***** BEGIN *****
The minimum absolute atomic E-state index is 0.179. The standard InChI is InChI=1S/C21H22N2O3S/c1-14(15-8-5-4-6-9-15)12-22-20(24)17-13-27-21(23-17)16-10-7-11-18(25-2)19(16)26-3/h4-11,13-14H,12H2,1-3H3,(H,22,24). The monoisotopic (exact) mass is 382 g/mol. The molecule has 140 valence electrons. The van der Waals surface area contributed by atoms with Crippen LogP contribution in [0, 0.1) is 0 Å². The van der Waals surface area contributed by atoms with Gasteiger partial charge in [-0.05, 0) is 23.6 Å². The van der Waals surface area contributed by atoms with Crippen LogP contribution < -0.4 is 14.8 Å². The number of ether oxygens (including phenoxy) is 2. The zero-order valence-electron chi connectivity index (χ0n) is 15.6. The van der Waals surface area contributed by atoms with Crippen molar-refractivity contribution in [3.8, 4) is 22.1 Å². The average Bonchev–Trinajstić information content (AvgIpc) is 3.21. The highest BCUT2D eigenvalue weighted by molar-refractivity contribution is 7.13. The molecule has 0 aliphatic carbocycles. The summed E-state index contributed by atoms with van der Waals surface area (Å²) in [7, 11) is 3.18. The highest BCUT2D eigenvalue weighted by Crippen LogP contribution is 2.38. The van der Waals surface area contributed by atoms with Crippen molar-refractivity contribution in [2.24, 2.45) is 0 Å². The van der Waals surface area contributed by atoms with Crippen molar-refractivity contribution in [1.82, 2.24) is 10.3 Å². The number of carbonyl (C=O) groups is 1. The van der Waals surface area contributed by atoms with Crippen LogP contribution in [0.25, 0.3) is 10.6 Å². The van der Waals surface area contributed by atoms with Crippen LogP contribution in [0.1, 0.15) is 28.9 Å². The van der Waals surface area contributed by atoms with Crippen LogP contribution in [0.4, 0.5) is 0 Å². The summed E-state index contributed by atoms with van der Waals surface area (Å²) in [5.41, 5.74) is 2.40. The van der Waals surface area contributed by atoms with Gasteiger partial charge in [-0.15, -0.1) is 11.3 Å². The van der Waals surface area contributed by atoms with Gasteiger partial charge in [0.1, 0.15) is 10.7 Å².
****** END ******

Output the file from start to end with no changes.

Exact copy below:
The minimum absolute atomic E-state index is 0.179. The standard InChI is InChI=1S/C21H22N2O3S/c1-14(15-8-5-4-6-9-15)12-22-20(24)17-13-27-21(23-17)16-10-7-11-18(25-2)19(16)26-3/h4-11,13-14H,12H2,1-3H3,(H,22,24). The monoisotopic (exact) mass is 382 g/mol. The molecule has 140 valence electrons. The van der Waals surface area contributed by atoms with Crippen LogP contribution in [0, 0.1) is 0 Å². The van der Waals surface area contributed by atoms with Gasteiger partial charge in [-0.05, 0) is 23.6 Å². The van der Waals surface area contributed by atoms with Crippen LogP contribution < -0.4 is 14.8 Å². The number of ether oxygens (including phenoxy) is 2. The zero-order valence-electron chi connectivity index (χ0n) is 15.6. The van der Waals surface area contributed by atoms with Crippen molar-refractivity contribution in [3.8, 4) is 22.1 Å². The average Bonchev–Trinajstić information content (AvgIpc) is 3.21. The highest BCUT2D eigenvalue weighted by molar-refractivity contribution is 7.13. The molecule has 0 aliphatic carbocycles. The summed E-state index contributed by atoms with van der Waals surface area (Å²) in [7, 11) is 3.18. The highest BCUT2D eigenvalue weighted by Crippen LogP contribution is 2.38. The van der Waals surface area contributed by atoms with Crippen molar-refractivity contribution in [2.24, 2.45) is 0 Å². The van der Waals surface area contributed by atoms with Crippen molar-refractivity contribution in [1.82, 2.24) is 10.3 Å². The number of carbonyl (C=O) groups is 1. The van der Waals surface area contributed by atoms with Crippen LogP contribution in [0.25, 0.3) is 10.6 Å². The van der Waals surface area contributed by atoms with Crippen LogP contribution in [0.1, 0.15) is 28.9 Å². The van der Waals surface area contributed by atoms with Crippen LogP contribution in [0.4, 0.5) is 0 Å². The summed E-state index contributed by atoms with van der Waals surface area (Å²) in [5.41, 5.74) is 2.40. The van der Waals surface area contributed by atoms with Gasteiger partial charge in [-0.15, -0.1) is 11.3 Å². The van der Waals surface area contributed by atoms with Gasteiger partial charge in [0.1, 0.15) is 10.7 Å².